DUBAI // Two guitars take pride of place in the lounge, the piano has its own corner and the spare bedroom has been converted into a recording studio with an electronic drum kit, another guitar and an extensive array of digital recording equipment.
Yet Reiner Erlings cannot read a single note of music. The self-taught songwriter and music producer, who has worked with artists such as Karl Wolf, Diana Haddad, Flo Rida, Sean Kingston and Snoop Dogg, learnt to play by ear. "I still don't know how to read notes," said the 25-year-old Dutchman. "I just go by what I hear. I hear rhythms in my head, a hook of a song will naturally come up and I convert those sounds into notes using my instruments. It is a free-spirited way but it works for me and if I was to ever teach anyone, I would teach them in the same style."
He graduated with a business and general management degree from McGill University in Montreal, but Mr Erlings was always drawn to a career in music. After college he moved to London and set up his own production company, writing songs for local acts. He won two awards in the UK national songwriting competition Song Factor, judged by Tony Macaulay and Sir Tim Rice. In 2007, Mr Erlings came to Dubai because he saw great potential in the city.
"Dubai is a hub; a crossroads," he said. "There is an emerging film industry here and a strong advertising presence, which gives me the chance to compose, and there are many hugely talented artists simply dying to record. I had been here on holiday before and I knew it would be a great place to work from." In addition to his home studio, he rents out another for recording and producing. He has worked with local artists including Gayathri Krishnan, Juliana Down, Kaz Money and Jonas Desai. He also contributed to the City of Life sound track; his song Get Me Out plays in the background when the two characters Natalia and Guy spend the day on the boat.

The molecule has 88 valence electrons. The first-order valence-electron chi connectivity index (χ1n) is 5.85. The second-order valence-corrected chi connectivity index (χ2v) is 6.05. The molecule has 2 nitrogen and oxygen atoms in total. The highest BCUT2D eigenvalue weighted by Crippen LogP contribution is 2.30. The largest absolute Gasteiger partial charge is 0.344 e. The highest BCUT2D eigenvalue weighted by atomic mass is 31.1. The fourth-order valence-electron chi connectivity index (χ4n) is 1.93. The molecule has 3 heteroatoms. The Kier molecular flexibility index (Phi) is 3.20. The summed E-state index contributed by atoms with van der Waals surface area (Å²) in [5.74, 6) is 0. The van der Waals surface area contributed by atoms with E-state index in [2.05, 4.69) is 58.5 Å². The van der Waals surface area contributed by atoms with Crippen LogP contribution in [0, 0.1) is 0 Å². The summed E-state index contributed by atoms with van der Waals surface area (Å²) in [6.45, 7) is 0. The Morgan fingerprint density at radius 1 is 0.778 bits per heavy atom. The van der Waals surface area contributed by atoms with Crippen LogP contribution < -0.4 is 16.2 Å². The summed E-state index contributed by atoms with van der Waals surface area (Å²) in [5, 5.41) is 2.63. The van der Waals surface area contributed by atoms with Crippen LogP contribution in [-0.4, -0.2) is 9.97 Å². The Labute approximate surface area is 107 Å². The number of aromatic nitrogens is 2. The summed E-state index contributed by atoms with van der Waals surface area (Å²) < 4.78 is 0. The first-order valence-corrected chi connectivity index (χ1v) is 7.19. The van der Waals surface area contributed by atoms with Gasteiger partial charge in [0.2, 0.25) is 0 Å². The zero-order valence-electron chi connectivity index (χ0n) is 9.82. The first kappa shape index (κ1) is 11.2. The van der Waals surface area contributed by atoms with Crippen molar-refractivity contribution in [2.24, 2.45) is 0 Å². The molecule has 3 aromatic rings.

As he suspected, Dubai has been a fruitful place for his career. "One of the other reasons I came here was to work with different people and learn about different cultures; to broaden my horizons. I have had the privilege to work with a huge variety of people here, it has been a pleasure." When he is not recording with an artist, he is busy songwriting. He wrote the song Fake Love for Flo Rida, arranged parts of Snoop Dogg's Drop It Like It's Hot and worked on engineering and recording the duet by Karl Wolf and Diana Haddad called Enta Maai Kul Hayati, or All My Life.
"I want to write a breakthrough track," he said. "Like Rihanna's Umbrella or Lady Gaga's Poker Face. That is my dream. Nowadays I usually have an artist in mind and I will write a song suitable for them. We have good relationships with Geffen Records, EMI and Sony BMG and I constantly pitch to them. Hopefully one day they will pick up one of our songs." Mr Erlings works in collaboration with another songwriter, Daniel Leary, who is based in Stockholm, Sweden. Having a partner was essential, he said, because "no one can do everything by themselves".
The men met in London after Mr Erlings began answering internet ads looking for creative collaborators. "I didn't have the best luck to start off," he said. "The first guy tried to steal my songs, the second tried to rob me, the third got violently sick and wrecked my bathroom and the fourth was Daniel. He was the least insane - we got on well." The pair have built up a good repertoire over the past five years, specialising in electronic, even "cheesy" pop.
"I love it," Mr Erlings said. "As a songwriter you have to love it. Ninety per cent of the songs in all cultures are about love and it has always been that way. "The style of music has evolved but the business is the same. I try to make them as catchy as possible." He dedicates a lot of his time to listening to new music released by mainstream artists, but ultimately his creations comes to him naturally.
"I have had melodies going around in my head for years and years and I always feel like I want to do more," he said. "To do what I do you must have a huge appreciation for music. The melody is the most important part of the song, in the end if you get that, it doesn't matter so much what the words are." email@example.com